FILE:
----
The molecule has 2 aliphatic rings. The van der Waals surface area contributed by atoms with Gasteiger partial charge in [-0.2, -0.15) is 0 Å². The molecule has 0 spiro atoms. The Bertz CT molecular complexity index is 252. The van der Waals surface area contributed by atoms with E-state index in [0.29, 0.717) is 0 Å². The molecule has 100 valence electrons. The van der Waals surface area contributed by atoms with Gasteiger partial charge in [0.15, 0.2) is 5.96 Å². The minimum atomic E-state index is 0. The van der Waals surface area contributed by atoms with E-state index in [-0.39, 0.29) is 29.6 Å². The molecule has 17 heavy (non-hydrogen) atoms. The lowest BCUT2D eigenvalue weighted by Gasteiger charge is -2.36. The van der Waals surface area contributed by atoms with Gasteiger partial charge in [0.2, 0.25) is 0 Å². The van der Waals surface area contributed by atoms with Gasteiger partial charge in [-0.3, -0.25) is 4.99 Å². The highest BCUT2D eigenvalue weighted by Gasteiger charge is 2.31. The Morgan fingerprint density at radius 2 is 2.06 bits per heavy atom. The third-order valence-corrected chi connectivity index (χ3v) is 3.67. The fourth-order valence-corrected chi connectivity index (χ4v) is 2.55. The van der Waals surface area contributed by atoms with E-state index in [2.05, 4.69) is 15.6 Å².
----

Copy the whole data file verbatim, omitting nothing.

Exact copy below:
The molecule has 2 aliphatic rings. The van der Waals surface area contributed by atoms with Gasteiger partial charge in [-0.2, -0.15) is 0 Å². The molecule has 0 spiro atoms. The Bertz CT molecular complexity index is 252. The van der Waals surface area contributed by atoms with E-state index in [0.29, 0.717) is 0 Å². The molecule has 100 valence electrons. The van der Waals surface area contributed by atoms with Gasteiger partial charge in [0.15, 0.2) is 5.96 Å². The minimum atomic E-state index is 0. The van der Waals surface area contributed by atoms with E-state index in [-0.39, 0.29) is 29.6 Å². The molecule has 17 heavy (non-hydrogen) atoms. The lowest BCUT2D eigenvalue weighted by Gasteiger charge is -2.36. The van der Waals surface area contributed by atoms with Gasteiger partial charge in [0.2, 0.25) is 0 Å². The van der Waals surface area contributed by atoms with Gasteiger partial charge in [-0.3, -0.25) is 4.99 Å². The highest BCUT2D eigenvalue weighted by Gasteiger charge is 2.31. The Morgan fingerprint density at radius 2 is 2.06 bits per heavy atom. The third-order valence-corrected chi connectivity index (χ3v) is 3.67. The fourth-order valence-corrected chi connectivity index (χ4v) is 2.55. The van der Waals surface area contributed by atoms with E-state index in [2.05, 4.69) is 15.6 Å².